AFRICA: Prices keep food on the shelves
In many African countries, urban populations are finding that there is food on the shelves, but they cannot afford to buy it
ADDIS ABABA, 22 June 2009 (IRIN) - An increasing number of Africans living in urban areas are finding it harder to put enough food on the table, the UN Economic Commission for Africa (ECA) has warned.
"The food crisis and shortages are still there in some African countries," said Adam Elhiraika, ECA economic affairs officer. "We see [a] crisis when we do not have enough income to buy the food we need."
Elhiraika, coordinator of a team which prepared the ECA's Economic Report on Africa 2009, told IRIN in Addis Ababa: "We have less purchasing power. We also still have food shortages because many African countries do not have the capacity to respond to demand."
Released on 28 May, the report
, which was jointly prepared by the ECA and the African Union, is an assessment of the continent’s economic performance in 2008. It also examines prospects for 2009.
"In many countries, urban populations are finding that there is food on the shelves, but they cannot afford to buy it," it noted. Citing the case of Liberia and Guinea, it said governments there were struggling to import enough to feed their people.
"Pastoralists in Djibouti are discovering that sales of vital livestock fetch very little grain on the market, while in Mozambique and Uganda, rural farmers can hardly afford to buy the seeds and fertilizers they need to grow their family’s food, let alone reap the benefit of high food prices," the report said.
Across Africa, food commodity prices are likely to rise in the next 10 years, even though a decline is expected in 2009 and 2010 as supply and demand respond to high prices resulting from the global economic recession.
"Africa is one of the most affected regions by the high food prices," the ECA noted. "Food prices peaked in June 2008 and declined by more than 50 percent on average during the second half of the year. At the end of 2008, they stood at the level of 2005 but were still considerably higher than the 2000 level."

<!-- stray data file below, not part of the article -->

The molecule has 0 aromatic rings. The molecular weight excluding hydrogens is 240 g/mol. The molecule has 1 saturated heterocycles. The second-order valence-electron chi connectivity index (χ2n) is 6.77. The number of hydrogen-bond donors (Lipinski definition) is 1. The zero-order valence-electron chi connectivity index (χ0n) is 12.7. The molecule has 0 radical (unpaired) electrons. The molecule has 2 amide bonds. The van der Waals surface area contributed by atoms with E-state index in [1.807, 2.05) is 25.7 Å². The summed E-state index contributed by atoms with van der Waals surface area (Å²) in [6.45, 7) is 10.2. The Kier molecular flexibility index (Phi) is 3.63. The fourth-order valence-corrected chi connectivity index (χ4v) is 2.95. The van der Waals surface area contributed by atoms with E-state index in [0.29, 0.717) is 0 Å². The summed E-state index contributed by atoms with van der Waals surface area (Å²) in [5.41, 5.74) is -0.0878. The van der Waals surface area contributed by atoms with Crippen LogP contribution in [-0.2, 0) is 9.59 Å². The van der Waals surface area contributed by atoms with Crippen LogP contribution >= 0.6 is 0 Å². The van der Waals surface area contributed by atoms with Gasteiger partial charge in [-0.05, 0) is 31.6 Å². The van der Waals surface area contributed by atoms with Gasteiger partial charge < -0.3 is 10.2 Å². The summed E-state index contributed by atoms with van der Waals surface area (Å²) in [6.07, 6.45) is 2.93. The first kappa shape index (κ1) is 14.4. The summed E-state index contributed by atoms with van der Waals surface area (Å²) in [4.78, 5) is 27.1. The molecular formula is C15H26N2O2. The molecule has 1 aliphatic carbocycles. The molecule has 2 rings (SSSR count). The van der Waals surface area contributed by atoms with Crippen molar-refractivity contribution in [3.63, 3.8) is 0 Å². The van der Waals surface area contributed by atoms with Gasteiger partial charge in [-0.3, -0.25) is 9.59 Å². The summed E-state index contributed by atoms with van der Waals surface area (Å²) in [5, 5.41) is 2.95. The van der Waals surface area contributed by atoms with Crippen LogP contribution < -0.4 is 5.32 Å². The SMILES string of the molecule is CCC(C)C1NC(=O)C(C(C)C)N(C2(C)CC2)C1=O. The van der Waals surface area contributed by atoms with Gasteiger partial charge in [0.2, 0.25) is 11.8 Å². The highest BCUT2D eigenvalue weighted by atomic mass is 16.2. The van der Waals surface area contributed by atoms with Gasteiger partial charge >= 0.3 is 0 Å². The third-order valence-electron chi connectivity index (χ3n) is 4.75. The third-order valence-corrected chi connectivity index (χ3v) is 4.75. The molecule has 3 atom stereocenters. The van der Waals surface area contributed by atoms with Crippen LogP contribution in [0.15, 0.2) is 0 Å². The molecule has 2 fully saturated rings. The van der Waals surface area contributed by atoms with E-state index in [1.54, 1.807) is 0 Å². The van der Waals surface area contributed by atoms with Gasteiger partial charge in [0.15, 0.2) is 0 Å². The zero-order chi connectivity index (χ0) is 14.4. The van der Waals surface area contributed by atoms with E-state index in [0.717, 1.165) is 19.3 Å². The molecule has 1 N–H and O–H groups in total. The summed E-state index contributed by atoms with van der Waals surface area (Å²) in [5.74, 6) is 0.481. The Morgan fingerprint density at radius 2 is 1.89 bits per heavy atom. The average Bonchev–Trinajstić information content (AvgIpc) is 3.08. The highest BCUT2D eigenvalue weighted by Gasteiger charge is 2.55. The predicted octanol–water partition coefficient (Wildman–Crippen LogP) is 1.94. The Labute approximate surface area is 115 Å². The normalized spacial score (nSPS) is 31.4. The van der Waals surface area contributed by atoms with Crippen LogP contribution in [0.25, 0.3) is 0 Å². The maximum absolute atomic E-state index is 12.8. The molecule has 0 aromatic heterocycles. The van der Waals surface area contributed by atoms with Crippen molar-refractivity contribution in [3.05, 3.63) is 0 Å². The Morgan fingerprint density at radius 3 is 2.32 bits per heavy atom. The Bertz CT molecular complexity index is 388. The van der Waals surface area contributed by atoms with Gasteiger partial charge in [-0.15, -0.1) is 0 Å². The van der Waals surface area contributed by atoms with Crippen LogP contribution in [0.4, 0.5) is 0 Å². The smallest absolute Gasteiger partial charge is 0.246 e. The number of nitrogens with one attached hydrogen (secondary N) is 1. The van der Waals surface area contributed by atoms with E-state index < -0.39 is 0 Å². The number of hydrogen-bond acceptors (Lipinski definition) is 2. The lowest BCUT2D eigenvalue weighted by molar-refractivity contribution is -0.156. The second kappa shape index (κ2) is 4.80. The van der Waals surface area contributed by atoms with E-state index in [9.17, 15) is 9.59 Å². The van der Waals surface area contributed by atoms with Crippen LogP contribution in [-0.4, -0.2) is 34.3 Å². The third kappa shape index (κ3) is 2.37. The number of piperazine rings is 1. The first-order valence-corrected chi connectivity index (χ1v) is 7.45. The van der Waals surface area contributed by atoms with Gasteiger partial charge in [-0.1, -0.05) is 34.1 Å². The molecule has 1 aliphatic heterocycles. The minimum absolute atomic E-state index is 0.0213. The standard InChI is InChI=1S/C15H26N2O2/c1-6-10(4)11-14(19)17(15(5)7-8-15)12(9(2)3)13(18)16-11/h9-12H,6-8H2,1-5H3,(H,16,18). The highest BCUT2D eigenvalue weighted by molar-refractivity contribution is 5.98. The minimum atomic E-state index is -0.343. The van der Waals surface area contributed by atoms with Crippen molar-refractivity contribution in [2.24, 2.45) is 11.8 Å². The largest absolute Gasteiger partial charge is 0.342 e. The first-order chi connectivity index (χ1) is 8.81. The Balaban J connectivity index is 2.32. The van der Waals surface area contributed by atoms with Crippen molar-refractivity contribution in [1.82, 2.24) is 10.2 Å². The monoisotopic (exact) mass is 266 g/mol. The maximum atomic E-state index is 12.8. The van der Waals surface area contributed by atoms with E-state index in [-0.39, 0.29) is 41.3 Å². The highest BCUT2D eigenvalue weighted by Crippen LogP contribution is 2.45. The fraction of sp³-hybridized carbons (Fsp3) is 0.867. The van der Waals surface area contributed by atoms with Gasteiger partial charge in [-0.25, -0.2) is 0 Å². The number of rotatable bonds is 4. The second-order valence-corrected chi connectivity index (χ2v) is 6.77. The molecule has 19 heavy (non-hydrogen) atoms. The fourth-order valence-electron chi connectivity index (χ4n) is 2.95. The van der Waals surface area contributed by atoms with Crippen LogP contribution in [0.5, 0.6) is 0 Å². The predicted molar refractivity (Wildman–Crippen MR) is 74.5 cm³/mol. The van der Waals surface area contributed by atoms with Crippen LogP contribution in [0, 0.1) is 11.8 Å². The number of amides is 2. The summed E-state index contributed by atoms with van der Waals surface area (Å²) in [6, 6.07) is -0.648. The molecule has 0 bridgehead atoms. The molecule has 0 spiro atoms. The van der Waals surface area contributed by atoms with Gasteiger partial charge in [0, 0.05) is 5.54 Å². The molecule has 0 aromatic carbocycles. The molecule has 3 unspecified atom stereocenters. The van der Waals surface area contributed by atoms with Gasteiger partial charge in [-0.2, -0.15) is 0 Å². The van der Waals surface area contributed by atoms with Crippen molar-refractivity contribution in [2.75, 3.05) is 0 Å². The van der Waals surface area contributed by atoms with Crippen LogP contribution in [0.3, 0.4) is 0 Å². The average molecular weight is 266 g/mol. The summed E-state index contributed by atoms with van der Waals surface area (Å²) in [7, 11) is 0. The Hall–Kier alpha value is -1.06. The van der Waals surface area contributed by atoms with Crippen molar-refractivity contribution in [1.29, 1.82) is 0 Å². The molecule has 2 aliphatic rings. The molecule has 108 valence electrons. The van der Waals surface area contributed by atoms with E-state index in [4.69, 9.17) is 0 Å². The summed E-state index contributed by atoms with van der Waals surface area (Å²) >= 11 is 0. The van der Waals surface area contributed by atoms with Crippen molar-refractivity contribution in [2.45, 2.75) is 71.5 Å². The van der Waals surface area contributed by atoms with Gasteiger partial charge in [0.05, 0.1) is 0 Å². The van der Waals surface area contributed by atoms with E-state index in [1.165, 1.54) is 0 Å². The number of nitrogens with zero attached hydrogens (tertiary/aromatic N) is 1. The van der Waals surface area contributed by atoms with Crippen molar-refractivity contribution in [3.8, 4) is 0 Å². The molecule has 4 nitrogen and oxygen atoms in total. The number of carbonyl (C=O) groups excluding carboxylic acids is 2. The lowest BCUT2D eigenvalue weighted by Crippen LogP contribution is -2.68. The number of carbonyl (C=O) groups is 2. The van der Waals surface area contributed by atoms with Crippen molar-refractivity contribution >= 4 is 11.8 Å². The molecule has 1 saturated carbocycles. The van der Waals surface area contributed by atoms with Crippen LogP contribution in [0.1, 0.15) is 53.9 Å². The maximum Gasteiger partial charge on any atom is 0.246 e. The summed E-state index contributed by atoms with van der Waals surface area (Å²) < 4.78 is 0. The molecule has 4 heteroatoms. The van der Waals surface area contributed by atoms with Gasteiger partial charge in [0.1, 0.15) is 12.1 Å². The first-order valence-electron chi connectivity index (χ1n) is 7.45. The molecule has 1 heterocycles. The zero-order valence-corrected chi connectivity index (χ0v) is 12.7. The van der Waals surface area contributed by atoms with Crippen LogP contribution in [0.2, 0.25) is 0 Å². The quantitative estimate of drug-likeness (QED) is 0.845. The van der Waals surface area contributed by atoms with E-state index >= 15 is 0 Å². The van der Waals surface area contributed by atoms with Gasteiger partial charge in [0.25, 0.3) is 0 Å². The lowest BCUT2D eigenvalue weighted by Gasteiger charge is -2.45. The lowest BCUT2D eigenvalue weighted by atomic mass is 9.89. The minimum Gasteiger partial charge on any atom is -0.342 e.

According to the report, the decline in world market prices had slowly worked its way into domestic prices in many developing countries.
"Still we have food shortages in many African countries because of drought and conflict situations," Elhiraika said.
|We see [a] crisis when we do not have enough income to buy the food we need
To avert the consequences, emergency aid was needed in many countries, including those in East Africa.
"The recent food crisis and looming starvation are threats to political and social stability, especially in east and west Africa and in conflict countries," the report warned.
According to the UN Food and Agriculture Organization (FAO), food prices had remained high in many developing countries and access to food by the poor remained threatened by loss of employment, income and other effects of the global economic crisis.
However, in a Food Outlook
on 4 June, FAO said the world food supply looked less vulnerable to shocks than it was during the 2008 food crisis.
"In spite of strong gains in recent weeks, international prices of most agricultural commodities have fallen in 2009 from their 2008 heights, an indication that many markets are slowly returning into balance," it said.
The improvement was largely in cereal production - the critical sector for food security - after record production in 2008 overshot original forecasts. The bumper crop had also facilitated replenishment of global reserves to pre-crisis levels.